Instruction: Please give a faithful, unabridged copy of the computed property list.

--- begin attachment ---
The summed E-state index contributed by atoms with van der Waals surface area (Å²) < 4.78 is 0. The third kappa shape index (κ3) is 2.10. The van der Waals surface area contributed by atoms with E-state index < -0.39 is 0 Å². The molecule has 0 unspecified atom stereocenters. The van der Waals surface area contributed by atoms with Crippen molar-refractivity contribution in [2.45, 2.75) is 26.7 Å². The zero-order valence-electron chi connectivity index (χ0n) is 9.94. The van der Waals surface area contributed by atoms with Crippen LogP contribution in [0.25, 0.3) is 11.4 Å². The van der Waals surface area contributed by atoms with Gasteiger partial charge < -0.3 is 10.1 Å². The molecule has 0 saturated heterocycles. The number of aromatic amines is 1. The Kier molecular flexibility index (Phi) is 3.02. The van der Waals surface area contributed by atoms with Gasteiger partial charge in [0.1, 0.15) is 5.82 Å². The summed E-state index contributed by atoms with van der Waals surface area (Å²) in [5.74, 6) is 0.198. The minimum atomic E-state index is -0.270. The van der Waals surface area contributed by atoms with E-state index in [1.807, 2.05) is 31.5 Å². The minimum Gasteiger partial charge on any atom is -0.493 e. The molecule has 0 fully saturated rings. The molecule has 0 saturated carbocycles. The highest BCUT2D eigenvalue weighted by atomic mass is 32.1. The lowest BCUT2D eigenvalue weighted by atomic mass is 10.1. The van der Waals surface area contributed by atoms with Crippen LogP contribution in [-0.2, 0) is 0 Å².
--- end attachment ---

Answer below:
The summed E-state index contributed by atoms with van der Waals surface area (Å²) < 4.78 is 0. The third kappa shape index (κ3) is 2.10. The van der Waals surface area contributed by atoms with E-state index < -0.39 is 0 Å². The molecule has 0 unspecified atom stereocenters. The van der Waals surface area contributed by atoms with Crippen molar-refractivity contribution in [2.45, 2.75) is 26.7 Å². The zero-order valence-electron chi connectivity index (χ0n) is 9.94. The van der Waals surface area contributed by atoms with Crippen LogP contribution in [0.25, 0.3) is 11.4 Å². The van der Waals surface area contributed by atoms with Gasteiger partial charge < -0.3 is 10.1 Å². The molecule has 0 saturated heterocycles. The number of aromatic amines is 1. The Kier molecular flexibility index (Phi) is 3.02. The van der Waals surface area contributed by atoms with Gasteiger partial charge in [0.1, 0.15) is 5.82 Å². The summed E-state index contributed by atoms with van der Waals surface area (Å²) in [5.74, 6) is 0.198. The minimum atomic E-state index is -0.270. The van der Waals surface area contributed by atoms with E-state index in [1.807, 2.05) is 31.5 Å². The minimum Gasteiger partial charge on any atom is -0.493 e. The molecule has 0 fully saturated rings. The molecule has 0 saturated carbocycles. The highest BCUT2D eigenvalue weighted by atomic mass is 32.1. The lowest BCUT2D eigenvalue weighted by atomic mass is 10.1. The van der Waals surface area contributed by atoms with Crippen LogP contribution in [-0.2, 0) is 0 Å².